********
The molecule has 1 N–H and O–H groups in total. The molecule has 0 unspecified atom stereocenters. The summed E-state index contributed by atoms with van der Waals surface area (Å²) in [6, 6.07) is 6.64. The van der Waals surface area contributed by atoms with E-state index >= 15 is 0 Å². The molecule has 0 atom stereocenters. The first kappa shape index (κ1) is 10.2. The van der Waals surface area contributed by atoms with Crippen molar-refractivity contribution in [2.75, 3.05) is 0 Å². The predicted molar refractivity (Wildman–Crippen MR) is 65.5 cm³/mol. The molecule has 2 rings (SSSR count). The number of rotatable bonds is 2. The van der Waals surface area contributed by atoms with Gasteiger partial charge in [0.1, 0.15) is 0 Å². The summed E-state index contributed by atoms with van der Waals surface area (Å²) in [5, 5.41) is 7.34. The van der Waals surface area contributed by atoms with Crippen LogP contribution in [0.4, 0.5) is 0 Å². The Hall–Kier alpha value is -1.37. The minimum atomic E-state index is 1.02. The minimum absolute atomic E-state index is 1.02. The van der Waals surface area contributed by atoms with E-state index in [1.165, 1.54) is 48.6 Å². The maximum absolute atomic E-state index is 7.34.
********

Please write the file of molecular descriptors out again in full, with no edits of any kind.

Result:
The molecule has 1 N–H and O–H groups in total. The molecule has 0 unspecified atom stereocenters. The summed E-state index contributed by atoms with van der Waals surface area (Å²) in [6, 6.07) is 6.64. The van der Waals surface area contributed by atoms with E-state index >= 15 is 0 Å². The molecule has 0 atom stereocenters. The first kappa shape index (κ1) is 10.2. The van der Waals surface area contributed by atoms with Crippen molar-refractivity contribution in [2.75, 3.05) is 0 Å². The predicted molar refractivity (Wildman–Crippen MR) is 65.5 cm³/mol. The molecule has 2 rings (SSSR count). The number of rotatable bonds is 2. The van der Waals surface area contributed by atoms with Gasteiger partial charge in [0.1, 0.15) is 0 Å². The summed E-state index contributed by atoms with van der Waals surface area (Å²) in [5, 5.41) is 7.34. The van der Waals surface area contributed by atoms with Crippen LogP contribution in [0.4, 0.5) is 0 Å². The Hall–Kier alpha value is -1.37. The minimum atomic E-state index is 1.02. The minimum absolute atomic E-state index is 1.02. The van der Waals surface area contributed by atoms with E-state index in [1.165, 1.54) is 48.6 Å². The maximum absolute atomic E-state index is 7.34.